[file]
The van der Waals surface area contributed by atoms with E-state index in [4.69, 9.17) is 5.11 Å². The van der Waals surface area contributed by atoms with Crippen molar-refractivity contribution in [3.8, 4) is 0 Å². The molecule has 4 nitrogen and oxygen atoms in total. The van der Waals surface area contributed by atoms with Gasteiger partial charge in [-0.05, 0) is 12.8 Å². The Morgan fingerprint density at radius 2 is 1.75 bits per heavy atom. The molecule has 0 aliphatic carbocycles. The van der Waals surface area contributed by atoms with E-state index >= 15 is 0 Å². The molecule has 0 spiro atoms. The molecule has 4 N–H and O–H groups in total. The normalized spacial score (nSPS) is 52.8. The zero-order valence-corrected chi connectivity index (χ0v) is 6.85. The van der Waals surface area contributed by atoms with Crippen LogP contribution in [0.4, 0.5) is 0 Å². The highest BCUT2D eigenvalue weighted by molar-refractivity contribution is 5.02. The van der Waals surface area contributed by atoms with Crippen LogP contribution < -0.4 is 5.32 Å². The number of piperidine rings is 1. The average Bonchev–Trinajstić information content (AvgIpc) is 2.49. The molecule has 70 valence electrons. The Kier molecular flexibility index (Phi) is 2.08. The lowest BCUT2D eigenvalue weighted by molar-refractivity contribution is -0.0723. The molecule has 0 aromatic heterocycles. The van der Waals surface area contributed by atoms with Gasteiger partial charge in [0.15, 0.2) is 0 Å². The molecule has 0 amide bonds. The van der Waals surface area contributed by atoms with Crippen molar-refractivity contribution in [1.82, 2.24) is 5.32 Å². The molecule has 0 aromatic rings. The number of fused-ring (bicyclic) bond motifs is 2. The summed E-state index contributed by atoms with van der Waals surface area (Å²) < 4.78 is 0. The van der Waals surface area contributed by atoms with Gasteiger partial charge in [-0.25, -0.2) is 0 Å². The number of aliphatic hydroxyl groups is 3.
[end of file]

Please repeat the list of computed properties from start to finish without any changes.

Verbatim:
The van der Waals surface area contributed by atoms with E-state index in [4.69, 9.17) is 5.11 Å². The van der Waals surface area contributed by atoms with Crippen molar-refractivity contribution in [3.8, 4) is 0 Å². The molecule has 4 nitrogen and oxygen atoms in total. The van der Waals surface area contributed by atoms with Gasteiger partial charge in [-0.05, 0) is 12.8 Å². The Morgan fingerprint density at radius 2 is 1.75 bits per heavy atom. The molecule has 0 aliphatic carbocycles. The van der Waals surface area contributed by atoms with E-state index >= 15 is 0 Å². The molecule has 0 spiro atoms. The molecule has 4 N–H and O–H groups in total. The normalized spacial score (nSPS) is 52.8. The zero-order valence-corrected chi connectivity index (χ0v) is 6.85. The van der Waals surface area contributed by atoms with Crippen LogP contribution in [0.4, 0.5) is 0 Å². The highest BCUT2D eigenvalue weighted by molar-refractivity contribution is 5.02. The van der Waals surface area contributed by atoms with Crippen LogP contribution < -0.4 is 5.32 Å². The number of piperidine rings is 1. The average Bonchev–Trinajstić information content (AvgIpc) is 2.49. The molecule has 70 valence electrons. The Kier molecular flexibility index (Phi) is 2.08. The lowest BCUT2D eigenvalue weighted by molar-refractivity contribution is -0.0723. The molecule has 0 aromatic heterocycles. The van der Waals surface area contributed by atoms with Gasteiger partial charge in [0.15, 0.2) is 0 Å². The molecule has 0 amide bonds. The van der Waals surface area contributed by atoms with Crippen molar-refractivity contribution in [1.82, 2.24) is 5.32 Å². The molecule has 0 aromatic rings. The number of fused-ring (bicyclic) bond motifs is 2. The summed E-state index contributed by atoms with van der Waals surface area (Å²) < 4.78 is 0. The van der Waals surface area contributed by atoms with Gasteiger partial charge in [-0.25, -0.2) is 0 Å². The number of aliphatic hydroxyl groups is 3.